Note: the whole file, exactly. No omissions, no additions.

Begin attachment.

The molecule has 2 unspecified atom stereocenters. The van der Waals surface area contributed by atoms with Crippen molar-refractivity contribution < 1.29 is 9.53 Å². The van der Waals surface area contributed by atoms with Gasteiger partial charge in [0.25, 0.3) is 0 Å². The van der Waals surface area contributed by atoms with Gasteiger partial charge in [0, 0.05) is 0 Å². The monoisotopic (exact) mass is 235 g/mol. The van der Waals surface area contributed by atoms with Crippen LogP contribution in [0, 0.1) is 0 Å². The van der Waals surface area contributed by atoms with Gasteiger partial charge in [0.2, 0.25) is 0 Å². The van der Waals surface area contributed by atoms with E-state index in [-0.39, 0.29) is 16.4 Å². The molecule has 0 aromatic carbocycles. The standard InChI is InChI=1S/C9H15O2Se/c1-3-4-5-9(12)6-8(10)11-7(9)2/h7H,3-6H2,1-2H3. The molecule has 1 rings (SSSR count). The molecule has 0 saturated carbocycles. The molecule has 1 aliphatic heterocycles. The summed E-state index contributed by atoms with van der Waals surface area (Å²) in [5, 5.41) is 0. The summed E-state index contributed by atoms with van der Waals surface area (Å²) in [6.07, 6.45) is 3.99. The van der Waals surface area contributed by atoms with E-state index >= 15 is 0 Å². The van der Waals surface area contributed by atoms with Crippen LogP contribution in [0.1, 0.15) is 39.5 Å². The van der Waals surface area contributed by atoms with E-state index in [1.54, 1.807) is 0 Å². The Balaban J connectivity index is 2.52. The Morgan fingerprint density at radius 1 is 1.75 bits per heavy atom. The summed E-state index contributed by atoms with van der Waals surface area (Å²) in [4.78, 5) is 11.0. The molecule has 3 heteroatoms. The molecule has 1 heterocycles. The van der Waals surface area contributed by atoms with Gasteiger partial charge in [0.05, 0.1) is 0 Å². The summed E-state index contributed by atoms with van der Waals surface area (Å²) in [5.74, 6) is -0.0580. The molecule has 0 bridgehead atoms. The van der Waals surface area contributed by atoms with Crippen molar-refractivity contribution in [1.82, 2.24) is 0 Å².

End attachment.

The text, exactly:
The molecule has 2 unspecified atom stereocenters. The van der Waals surface area contributed by atoms with Crippen molar-refractivity contribution < 1.29 is 9.53 Å². The van der Waals surface area contributed by atoms with Gasteiger partial charge in [0.25, 0.3) is 0 Å². The van der Waals surface area contributed by atoms with Gasteiger partial charge in [0, 0.05) is 0 Å². The monoisotopic (exact) mass is 235 g/mol. The van der Waals surface area contributed by atoms with Crippen LogP contribution in [0, 0.1) is 0 Å². The van der Waals surface area contributed by atoms with Gasteiger partial charge in [0.2, 0.25) is 0 Å². The van der Waals surface area contributed by atoms with E-state index in [-0.39, 0.29) is 16.4 Å². The molecule has 0 aromatic carbocycles. The standard InChI is InChI=1S/C9H15O2Se/c1-3-4-5-9(12)6-8(10)11-7(9)2/h7H,3-6H2,1-2H3. The molecule has 1 rings (SSSR count). The molecule has 0 saturated carbocycles. The molecule has 1 aliphatic heterocycles. The summed E-state index contributed by atoms with van der Waals surface area (Å²) in [5, 5.41) is 0. The summed E-state index contributed by atoms with van der Waals surface area (Å²) in [6.07, 6.45) is 3.99. The van der Waals surface area contributed by atoms with E-state index >= 15 is 0 Å². The van der Waals surface area contributed by atoms with Crippen LogP contribution in [0.1, 0.15) is 39.5 Å². The van der Waals surface area contributed by atoms with E-state index in [1.54, 1.807) is 0 Å². The Balaban J connectivity index is 2.52. The Morgan fingerprint density at radius 1 is 1.75 bits per heavy atom. The summed E-state index contributed by atoms with van der Waals surface area (Å²) in [4.78, 5) is 11.0. The molecule has 3 heteroatoms. The molecule has 1 heterocycles. The van der Waals surface area contributed by atoms with Gasteiger partial charge in [0.05, 0.1) is 0 Å². The summed E-state index contributed by atoms with van der Waals surface area (Å²) in [5.74, 6) is -0.0580. The molecule has 0 bridgehead atoms. The van der Waals surface area contributed by atoms with Crippen molar-refractivity contribution in [1.82, 2.24) is 0 Å².